Happy 5th day of Kwanzaa everyone. Here’s a kinara that a friend designed and 3D-printed:
I can probably get the 3D model from him if you need it for next year.
Inspired by the life of Professor Dr. Dr. Maulana Karenga, Ph.D., Ph.D., the creator of Kwanzaa, I ordered a new Breville toaster oven (“They also were hit on the heads with toasters” — Wikipedia) this week. It would have been nicer to get a Karenga- or Kwanzaa-branded toaster, but the Australians behind Breville apparently aren’t experts on Kujichagulia, Ujima, and Kuumba. I’m pretty sure that they have studied Professor Karenga’s work on Ujamaa (“cooperative economics”) because I have had to cooperate with them on about 6 toasters in 12 years (the function knobs fail, making it tough to switch modes; I paid Amazon for 3 extra years of warranty on this latest one). Our old huge-for-a-countertop Breville air fryer oven still works, though the function knob is touchy, but we’re using it outside to cook fish, etc. The Smart Oven Pro takes up less counter space and is plenty big for most projects. It is not quite as heavy as the air fryer version, but still suitable for traditional Kwanzaa observance (hitting kidnapped women on the head). Due to the small size and low thermal mass, it heats up much faster than your regular kitchen oven(s). I love this toaster oven for everything except… making toast. The bread is much farther from the heating elements so you don’t get the fast perfect browning of a conventional pop-up toaster. Who else bought a toaster this year for Kwanzaa?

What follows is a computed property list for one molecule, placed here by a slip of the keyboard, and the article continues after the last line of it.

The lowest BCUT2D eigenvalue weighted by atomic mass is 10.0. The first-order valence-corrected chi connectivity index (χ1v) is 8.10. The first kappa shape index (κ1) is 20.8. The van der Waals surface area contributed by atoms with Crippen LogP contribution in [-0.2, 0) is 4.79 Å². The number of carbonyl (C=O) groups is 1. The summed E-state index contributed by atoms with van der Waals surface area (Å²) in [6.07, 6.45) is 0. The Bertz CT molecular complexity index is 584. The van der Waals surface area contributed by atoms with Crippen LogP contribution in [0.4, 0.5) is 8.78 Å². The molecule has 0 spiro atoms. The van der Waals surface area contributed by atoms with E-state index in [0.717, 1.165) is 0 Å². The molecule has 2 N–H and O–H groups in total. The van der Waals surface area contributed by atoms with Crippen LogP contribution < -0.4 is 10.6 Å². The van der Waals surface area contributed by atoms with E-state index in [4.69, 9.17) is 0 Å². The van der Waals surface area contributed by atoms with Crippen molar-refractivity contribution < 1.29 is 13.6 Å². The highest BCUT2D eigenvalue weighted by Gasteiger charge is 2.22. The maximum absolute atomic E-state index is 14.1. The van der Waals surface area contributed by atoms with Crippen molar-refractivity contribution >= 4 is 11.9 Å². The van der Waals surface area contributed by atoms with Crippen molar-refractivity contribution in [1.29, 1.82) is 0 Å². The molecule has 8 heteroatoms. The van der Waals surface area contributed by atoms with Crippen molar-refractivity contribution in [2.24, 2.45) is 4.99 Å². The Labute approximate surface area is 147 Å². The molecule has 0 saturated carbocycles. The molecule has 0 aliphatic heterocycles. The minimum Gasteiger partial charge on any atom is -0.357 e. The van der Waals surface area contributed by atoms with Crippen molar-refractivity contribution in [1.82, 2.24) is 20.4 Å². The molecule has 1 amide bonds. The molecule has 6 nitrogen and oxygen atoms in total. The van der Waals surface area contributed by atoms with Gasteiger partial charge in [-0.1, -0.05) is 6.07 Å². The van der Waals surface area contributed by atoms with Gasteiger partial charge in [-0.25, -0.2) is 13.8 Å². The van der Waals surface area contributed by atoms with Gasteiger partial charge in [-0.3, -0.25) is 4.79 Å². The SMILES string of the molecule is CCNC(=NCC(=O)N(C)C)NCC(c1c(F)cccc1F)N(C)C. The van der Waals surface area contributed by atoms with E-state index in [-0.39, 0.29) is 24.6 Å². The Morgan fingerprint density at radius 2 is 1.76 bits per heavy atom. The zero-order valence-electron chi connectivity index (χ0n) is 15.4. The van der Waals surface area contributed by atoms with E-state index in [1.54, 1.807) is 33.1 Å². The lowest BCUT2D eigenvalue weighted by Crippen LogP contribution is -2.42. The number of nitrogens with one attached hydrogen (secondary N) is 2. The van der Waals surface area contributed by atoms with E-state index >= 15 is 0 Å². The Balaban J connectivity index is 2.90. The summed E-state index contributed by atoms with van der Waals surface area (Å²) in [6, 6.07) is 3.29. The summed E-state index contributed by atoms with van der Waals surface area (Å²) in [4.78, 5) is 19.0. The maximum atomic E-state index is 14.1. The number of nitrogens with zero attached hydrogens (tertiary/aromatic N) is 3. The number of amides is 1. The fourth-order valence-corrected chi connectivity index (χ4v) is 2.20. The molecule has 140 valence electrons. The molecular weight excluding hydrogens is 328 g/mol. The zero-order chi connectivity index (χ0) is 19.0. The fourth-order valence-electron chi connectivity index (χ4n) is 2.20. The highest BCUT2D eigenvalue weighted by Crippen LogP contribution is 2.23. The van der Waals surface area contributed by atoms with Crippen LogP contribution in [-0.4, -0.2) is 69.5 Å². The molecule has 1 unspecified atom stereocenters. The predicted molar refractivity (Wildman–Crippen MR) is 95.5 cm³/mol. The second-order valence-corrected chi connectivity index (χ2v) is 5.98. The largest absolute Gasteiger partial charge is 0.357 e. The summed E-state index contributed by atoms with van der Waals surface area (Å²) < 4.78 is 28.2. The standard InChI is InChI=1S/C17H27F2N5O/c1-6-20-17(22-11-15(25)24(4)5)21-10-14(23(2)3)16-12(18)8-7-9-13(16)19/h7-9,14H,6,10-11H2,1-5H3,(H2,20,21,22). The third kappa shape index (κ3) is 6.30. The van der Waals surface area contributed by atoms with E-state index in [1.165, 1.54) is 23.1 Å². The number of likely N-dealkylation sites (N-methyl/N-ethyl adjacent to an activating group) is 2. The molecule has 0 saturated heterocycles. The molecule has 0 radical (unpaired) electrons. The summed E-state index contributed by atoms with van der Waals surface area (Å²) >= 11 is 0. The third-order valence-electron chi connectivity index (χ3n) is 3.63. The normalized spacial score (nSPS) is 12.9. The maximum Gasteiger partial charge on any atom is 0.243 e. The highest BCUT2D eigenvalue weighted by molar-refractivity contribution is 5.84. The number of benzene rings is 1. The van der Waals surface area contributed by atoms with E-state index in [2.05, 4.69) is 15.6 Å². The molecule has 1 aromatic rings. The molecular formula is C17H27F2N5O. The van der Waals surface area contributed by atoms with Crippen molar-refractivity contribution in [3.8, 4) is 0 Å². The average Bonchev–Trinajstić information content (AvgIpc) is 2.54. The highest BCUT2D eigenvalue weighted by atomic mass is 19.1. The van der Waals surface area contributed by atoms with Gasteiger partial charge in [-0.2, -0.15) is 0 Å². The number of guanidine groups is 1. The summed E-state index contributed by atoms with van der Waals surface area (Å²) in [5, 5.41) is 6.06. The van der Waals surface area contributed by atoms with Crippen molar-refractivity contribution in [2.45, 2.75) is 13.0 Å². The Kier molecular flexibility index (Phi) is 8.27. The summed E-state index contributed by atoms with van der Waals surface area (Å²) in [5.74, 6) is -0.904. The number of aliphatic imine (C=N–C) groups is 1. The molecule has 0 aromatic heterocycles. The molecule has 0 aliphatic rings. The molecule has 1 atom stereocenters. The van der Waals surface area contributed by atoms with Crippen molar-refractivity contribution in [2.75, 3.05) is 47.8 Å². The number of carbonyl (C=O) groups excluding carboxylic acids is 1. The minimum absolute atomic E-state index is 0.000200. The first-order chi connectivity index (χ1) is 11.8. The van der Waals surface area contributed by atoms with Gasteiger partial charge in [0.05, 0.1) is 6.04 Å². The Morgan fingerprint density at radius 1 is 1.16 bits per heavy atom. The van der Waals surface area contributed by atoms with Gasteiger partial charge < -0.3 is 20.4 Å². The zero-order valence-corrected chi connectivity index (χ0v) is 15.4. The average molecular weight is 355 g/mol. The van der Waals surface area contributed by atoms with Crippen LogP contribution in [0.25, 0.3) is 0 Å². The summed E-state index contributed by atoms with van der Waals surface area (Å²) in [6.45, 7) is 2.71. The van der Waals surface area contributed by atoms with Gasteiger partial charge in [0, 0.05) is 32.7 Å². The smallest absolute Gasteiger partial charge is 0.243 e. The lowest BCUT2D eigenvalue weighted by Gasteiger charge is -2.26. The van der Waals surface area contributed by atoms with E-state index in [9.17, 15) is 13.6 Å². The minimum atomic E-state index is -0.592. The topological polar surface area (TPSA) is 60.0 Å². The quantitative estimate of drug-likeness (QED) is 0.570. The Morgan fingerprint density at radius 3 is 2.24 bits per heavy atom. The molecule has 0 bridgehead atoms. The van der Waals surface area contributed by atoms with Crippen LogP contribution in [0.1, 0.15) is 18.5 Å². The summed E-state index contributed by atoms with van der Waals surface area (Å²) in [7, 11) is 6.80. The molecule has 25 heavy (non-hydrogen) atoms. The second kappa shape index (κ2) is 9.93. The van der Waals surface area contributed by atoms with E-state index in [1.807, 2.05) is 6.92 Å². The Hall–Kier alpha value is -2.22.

Let’s check out the Ministry of Truth at ChatGPT:
The founder of Kwanzaa is Maulana Karenga, who is not a convicted criminal.
In 1971, he was convicted of felony assault, torture, and false imprisonment of women.
(Unclear if there was a specific toaster-related conviction.)
15 thoughts on “Toaster for Kwanzaa”
It’s going to be a bad day when Elon gets bored with twitter & declares toaster ovens to be the fundamental necessity for civilization to survive. We’ve come so far since the days of interplanetary colonization being just around the corner.
One of the things I miss most, having moved from the US to the UK, apart from salsa that doesn’t taste like watered-down ketchup and fridges that hold more than 3 thimbles’ worth of stuff, is toaster ovens. They are a rarity in Blighty for some reason, forcing you to use full-size and energy-inefficient ovens to reheat a slice or two of pizza. Perhaps it is the British’s penance for not having invented (or even knowing about) Kwanzaa in the first place.
I used to have a similar model to the one you listed, and never had any issues with it.
> Who else bought a toaster this year for Kwanzaa?
I did not buy a toaster for Kwanzaa as I already have a decent (forgot the brand for now) toaster oven. However, since I have an armchair/hobbyist interest in wristwatches, I’d like to report that women may be interested in this “Kwanzaa Red Black Green Kinara Striped Pattern Watch”: